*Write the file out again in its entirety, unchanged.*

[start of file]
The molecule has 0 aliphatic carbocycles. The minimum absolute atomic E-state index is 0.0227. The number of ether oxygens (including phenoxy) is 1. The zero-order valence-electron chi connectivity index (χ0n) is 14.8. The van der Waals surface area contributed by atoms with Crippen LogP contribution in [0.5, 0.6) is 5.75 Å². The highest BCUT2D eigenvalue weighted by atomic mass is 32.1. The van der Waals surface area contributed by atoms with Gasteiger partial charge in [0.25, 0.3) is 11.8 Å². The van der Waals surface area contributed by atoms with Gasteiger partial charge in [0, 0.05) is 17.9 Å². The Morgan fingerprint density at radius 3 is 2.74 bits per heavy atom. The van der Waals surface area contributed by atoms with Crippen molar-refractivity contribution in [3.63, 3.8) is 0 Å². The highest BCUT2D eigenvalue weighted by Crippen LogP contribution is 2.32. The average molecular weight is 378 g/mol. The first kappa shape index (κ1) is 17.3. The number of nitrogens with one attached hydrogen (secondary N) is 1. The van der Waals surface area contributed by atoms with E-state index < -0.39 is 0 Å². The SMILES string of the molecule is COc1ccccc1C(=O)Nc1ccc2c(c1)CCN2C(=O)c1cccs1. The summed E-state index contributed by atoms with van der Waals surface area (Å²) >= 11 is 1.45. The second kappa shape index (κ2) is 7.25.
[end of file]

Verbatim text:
The molecule has 0 aliphatic carbocycles. The minimum absolute atomic E-state index is 0.0227. The number of ether oxygens (including phenoxy) is 1. The zero-order valence-electron chi connectivity index (χ0n) is 14.8. The van der Waals surface area contributed by atoms with Crippen LogP contribution in [0.5, 0.6) is 5.75 Å². The highest BCUT2D eigenvalue weighted by atomic mass is 32.1. The van der Waals surface area contributed by atoms with Gasteiger partial charge in [0.25, 0.3) is 11.8 Å². The van der Waals surface area contributed by atoms with Gasteiger partial charge in [0, 0.05) is 17.9 Å². The Morgan fingerprint density at radius 3 is 2.74 bits per heavy atom. The van der Waals surface area contributed by atoms with Crippen molar-refractivity contribution in [3.63, 3.8) is 0 Å². The highest BCUT2D eigenvalue weighted by Crippen LogP contribution is 2.32. The average molecular weight is 378 g/mol. The first kappa shape index (κ1) is 17.3. The number of nitrogens with one attached hydrogen (secondary N) is 1. The van der Waals surface area contributed by atoms with E-state index < -0.39 is 0 Å². The SMILES string of the molecule is COc1ccccc1C(=O)Nc1ccc2c(c1)CCN2C(=O)c1cccs1. The summed E-state index contributed by atoms with van der Waals surface area (Å²) >= 11 is 1.45. The second kappa shape index (κ2) is 7.25.